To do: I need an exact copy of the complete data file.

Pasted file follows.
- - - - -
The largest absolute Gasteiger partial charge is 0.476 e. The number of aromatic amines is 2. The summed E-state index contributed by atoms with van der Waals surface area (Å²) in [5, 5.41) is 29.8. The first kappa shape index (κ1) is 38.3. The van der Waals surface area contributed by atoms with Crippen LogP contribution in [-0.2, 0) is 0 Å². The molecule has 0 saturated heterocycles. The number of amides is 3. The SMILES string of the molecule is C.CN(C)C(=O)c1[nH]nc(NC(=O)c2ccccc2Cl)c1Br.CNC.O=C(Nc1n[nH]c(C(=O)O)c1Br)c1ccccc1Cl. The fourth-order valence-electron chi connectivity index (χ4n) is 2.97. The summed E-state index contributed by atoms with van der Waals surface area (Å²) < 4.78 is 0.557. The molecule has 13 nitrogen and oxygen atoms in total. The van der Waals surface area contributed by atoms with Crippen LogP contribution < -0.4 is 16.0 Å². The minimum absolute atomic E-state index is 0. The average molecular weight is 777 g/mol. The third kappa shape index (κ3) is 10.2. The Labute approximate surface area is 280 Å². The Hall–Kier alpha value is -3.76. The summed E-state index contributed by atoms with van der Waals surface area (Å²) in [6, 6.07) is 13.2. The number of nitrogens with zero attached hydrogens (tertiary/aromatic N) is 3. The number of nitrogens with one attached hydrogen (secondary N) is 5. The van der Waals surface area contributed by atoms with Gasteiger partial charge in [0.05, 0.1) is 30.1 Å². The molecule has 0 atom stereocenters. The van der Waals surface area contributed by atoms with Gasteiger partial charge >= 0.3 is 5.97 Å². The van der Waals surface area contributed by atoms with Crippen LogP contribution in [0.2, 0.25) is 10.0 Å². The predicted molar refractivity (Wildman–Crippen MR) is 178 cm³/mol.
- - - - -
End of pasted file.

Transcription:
The largest absolute Gasteiger partial charge is 0.476 e. The number of aromatic amines is 2. The summed E-state index contributed by atoms with van der Waals surface area (Å²) in [5, 5.41) is 29.8. The first kappa shape index (κ1) is 38.3. The van der Waals surface area contributed by atoms with Crippen LogP contribution in [-0.2, 0) is 0 Å². The molecule has 0 saturated heterocycles. The number of amides is 3. The SMILES string of the molecule is C.CN(C)C(=O)c1[nH]nc(NC(=O)c2ccccc2Cl)c1Br.CNC.O=C(Nc1n[nH]c(C(=O)O)c1Br)c1ccccc1Cl. The fourth-order valence-electron chi connectivity index (χ4n) is 2.97. The summed E-state index contributed by atoms with van der Waals surface area (Å²) < 4.78 is 0.557. The molecule has 13 nitrogen and oxygen atoms in total. The van der Waals surface area contributed by atoms with Crippen LogP contribution < -0.4 is 16.0 Å². The minimum absolute atomic E-state index is 0. The average molecular weight is 777 g/mol. The third kappa shape index (κ3) is 10.2. The Labute approximate surface area is 280 Å². The Hall–Kier alpha value is -3.76. The summed E-state index contributed by atoms with van der Waals surface area (Å²) in [6, 6.07) is 13.2. The number of nitrogens with zero attached hydrogens (tertiary/aromatic N) is 3. The number of nitrogens with one attached hydrogen (secondary N) is 5. The van der Waals surface area contributed by atoms with Gasteiger partial charge in [0.05, 0.1) is 30.1 Å². The molecule has 0 atom stereocenters. The van der Waals surface area contributed by atoms with Gasteiger partial charge >= 0.3 is 5.97 Å². The van der Waals surface area contributed by atoms with Crippen LogP contribution in [0.2, 0.25) is 10.0 Å². The predicted molar refractivity (Wildman–Crippen MR) is 178 cm³/mol.